MISTRESS OF THE TENTACLED OBLIVION: Give us a sense of a day (or week) in the life of Robert Silverberg in the pulp era. How did pulp writing fit into your everyday routine?I bow before Mr. Silverberg.
ROBERT SILVERBERG: Back in my pulp-mag days I worked from about 8:30 to noon, took an hour off for lunch, and worked again from one to three, for a work day of five and a half hours or so. I wrote 20 to 30 pages of copy in that time, doing it all first draft, so that I was able to produce a short story of 5000-7500 words in a single day. If I had 3000-worders to do, I usually wrote one before lunch and one after lunch. At three o'clock I poured myself a shot of rum or mixed a martini, put a record on, and sat down to relax until dinnertime, reading and perhaps sketching out the next day's work on a scrap of paper. This was the Tuesday-to-Friday routine. I never worked on Saturday or Sunday.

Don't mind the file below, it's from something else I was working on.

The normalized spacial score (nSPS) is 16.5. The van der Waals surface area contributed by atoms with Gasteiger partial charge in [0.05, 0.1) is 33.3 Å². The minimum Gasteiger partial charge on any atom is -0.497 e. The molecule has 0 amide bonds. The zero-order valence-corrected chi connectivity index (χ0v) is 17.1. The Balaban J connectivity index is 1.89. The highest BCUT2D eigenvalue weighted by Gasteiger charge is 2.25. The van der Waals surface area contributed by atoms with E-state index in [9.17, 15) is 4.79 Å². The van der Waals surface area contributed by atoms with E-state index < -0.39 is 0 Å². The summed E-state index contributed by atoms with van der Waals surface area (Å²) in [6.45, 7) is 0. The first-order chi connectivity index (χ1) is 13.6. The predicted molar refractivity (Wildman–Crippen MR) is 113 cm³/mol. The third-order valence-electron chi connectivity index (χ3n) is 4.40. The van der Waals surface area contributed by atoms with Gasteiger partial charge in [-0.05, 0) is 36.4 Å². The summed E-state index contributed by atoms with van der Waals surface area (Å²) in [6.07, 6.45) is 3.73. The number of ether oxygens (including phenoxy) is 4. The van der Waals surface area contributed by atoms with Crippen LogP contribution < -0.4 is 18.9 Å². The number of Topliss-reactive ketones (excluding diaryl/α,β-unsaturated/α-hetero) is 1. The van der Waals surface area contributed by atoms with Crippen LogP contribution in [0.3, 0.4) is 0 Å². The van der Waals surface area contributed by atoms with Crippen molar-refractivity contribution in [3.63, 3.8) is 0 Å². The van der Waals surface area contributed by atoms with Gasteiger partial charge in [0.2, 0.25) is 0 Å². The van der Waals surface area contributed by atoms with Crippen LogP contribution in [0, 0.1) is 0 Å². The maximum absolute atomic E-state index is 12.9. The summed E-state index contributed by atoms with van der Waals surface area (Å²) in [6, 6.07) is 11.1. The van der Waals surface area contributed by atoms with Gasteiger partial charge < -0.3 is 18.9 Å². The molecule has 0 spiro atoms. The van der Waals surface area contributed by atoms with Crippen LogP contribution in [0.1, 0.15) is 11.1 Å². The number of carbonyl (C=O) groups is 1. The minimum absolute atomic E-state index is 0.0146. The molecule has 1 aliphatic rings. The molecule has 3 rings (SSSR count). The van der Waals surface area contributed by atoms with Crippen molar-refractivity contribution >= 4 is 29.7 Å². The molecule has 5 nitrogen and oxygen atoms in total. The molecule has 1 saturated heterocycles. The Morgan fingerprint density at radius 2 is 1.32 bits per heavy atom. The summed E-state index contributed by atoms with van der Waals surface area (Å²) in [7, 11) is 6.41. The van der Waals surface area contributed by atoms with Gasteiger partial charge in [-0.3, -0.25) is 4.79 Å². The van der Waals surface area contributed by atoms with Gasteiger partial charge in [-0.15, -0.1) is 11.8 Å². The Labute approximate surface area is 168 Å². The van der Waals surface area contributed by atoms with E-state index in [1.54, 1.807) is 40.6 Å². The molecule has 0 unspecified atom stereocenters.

Hell--I kiss Mr. Silverberg's feet.
(via Raygun Revival)